The retail loans of banks have grown by 19.7% in the last one year. Between April 2014 and April 2015(between April 18, 2014 and April 17, 2015), these loans had grown by 15.7%. Hence, the retail loan growth has clearly picked up over the last one year. What is interesting is that in the last one-year retail loans have formed around 45.6% of the total loans given by banks (i.e. non-food credit). Interestingly, between April 2014 and April 2015, retail loans had formed 32.4% of the total lending.

This is precisely the point that Rajan made in his speech. Take a look at the following chart:

Chart 5 : Personal Loans
Chart 5 Personal Loans

In this graph, the retail ending growth of public sector banks and new generation private sector banks has been plotted. As can be seen, the two curves are almost about to meet. What this tells us is that when it comes to lending to the retail sector, the public sector lending growth is almost as fast as the new generation private sector bank. And given that the public sector banks are lending on a bigger base, they are carrying out a greater amount of absolute lending.

As Rajan put it in his speech: "If we look at personal loan growth (Chart 5), and specifically housing loans (Chart 6), public sector bank loan growth approaches private sector bank growth. The lack of capital therefore cannot be the culprit. Rather than an across-the-board shrinkage of public sector lending, there seems to be a shrinkage in certain areas of high credit exposure, specifically in loans to industry and to small enterprises. The more appropriate conclusion then is that public sector banks were shrinking exposure to infrastructure and industry risk right from early 2014 because of mounting distress on their past loan."

This isn't surprising given that banks are carrying a huge amount of bad loans on lending to industry. As the old Hindi proverb goes: "Doodh ka jala chaach bhi phook-phook kar peeta hai - Once bitten twice shy."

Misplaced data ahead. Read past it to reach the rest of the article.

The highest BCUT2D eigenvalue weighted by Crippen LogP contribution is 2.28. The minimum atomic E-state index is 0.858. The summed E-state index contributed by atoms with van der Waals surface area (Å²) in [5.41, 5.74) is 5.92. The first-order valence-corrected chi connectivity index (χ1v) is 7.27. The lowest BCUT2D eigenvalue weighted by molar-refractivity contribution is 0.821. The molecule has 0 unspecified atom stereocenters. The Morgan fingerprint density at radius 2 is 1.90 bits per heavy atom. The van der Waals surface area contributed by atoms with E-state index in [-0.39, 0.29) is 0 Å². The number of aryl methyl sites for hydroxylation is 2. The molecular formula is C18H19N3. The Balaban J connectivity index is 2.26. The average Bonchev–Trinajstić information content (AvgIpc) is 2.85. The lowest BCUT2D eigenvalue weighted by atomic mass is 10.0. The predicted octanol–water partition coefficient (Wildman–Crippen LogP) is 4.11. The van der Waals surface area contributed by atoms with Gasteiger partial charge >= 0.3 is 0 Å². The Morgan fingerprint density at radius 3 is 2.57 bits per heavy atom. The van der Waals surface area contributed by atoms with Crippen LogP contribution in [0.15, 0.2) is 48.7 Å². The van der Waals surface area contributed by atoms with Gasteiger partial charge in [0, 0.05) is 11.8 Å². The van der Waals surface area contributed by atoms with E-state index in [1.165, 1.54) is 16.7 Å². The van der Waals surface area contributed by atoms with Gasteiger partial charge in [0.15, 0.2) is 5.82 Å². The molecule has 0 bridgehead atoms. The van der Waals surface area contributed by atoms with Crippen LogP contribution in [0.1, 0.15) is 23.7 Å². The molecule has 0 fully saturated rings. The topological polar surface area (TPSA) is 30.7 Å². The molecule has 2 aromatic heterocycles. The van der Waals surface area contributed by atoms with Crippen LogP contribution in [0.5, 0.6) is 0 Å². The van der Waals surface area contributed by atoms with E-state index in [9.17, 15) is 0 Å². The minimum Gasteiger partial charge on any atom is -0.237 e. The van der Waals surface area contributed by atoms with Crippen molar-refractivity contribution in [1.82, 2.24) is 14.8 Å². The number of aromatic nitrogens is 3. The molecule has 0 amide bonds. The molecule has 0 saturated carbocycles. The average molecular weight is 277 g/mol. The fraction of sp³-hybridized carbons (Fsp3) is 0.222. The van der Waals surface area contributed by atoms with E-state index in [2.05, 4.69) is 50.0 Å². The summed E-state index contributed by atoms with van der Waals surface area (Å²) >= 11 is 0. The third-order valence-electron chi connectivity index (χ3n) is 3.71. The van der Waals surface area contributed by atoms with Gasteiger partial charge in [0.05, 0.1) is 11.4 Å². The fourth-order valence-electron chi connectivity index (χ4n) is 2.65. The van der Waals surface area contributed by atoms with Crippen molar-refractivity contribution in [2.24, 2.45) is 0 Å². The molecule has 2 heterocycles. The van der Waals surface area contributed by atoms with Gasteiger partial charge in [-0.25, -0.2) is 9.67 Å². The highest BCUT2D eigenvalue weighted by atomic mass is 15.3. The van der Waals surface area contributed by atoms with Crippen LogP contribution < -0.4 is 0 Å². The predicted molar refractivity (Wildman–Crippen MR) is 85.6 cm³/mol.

As I have mentioned in the past, in case of the State Bank of India, the gross non-performing ratio (or the bad loans ratio) of retail loans for 2015-2016 was at 0.75% of the total loans given to the retail sector. This came down from 0.93% in 2014-2015.

The bad loans ratio of large corporates has jumped from 0.54% to 6.27%. The bad loans ratio of mid-level corporates has jumped from 9.76% to 17.12%. And the bad loan ratio of small and medium enterprises has remained more or less stable and increased marginally from 7.78% to 7.82%. This is a trend seen across public sector banks. Hence, it isn't surprising that public sector banks do not want to lend to the industry, at this point of time.

Take a look at the following chart, which plots the home loan lending growth of public sector banks and new generation private sector banks.

Chart 6 : Housing Loans
Chart 6 Housing Loans

In this case, the lending growth of public sector banks is as fast as the lending growth of new generation private sector banks.

What all this tells us very clearly is that when it comes to the retail segment, public sector banks are lending as much as they can. This refutes Mitra's point where he said that the middle class isn't borrowing and spending because of high interest rates. If middle class wasn't borrowing and spending, retail lending wouldn't have grown by close to 20%, in the last one year.

In fact, credit card outstanding of banks has grown by 31.2% in the last one year, after growing by 22.9% between April 2014 and April 2015. So, I have really no clue as to what is Mitra talking about. Vehicle loans have grown by 19.7% against 15.4% earlier. Guess, it's time he opened a few excel sheets before just mindlessly commenting on things.

Rajan summarised it the best when he said: "These charts refute another argument made by those who do not look at the evidence - that stress in the corporate world is because of high interest rates. Interest rates set by private banks are usually equal or higher than rates set by public sector banks. Yet their credit growth does not seem to have suffered. The logical conclusion therefore must be that it is not the level of interest rates that is the problem. Instead, stress is because of the loans already on public sector banks balance sheets, and their unwillingness to lend more to those sectors to which they have high exposure."

To conclude, and with due apologies to Bill Clinton, "It's not the interest rate, stupid!"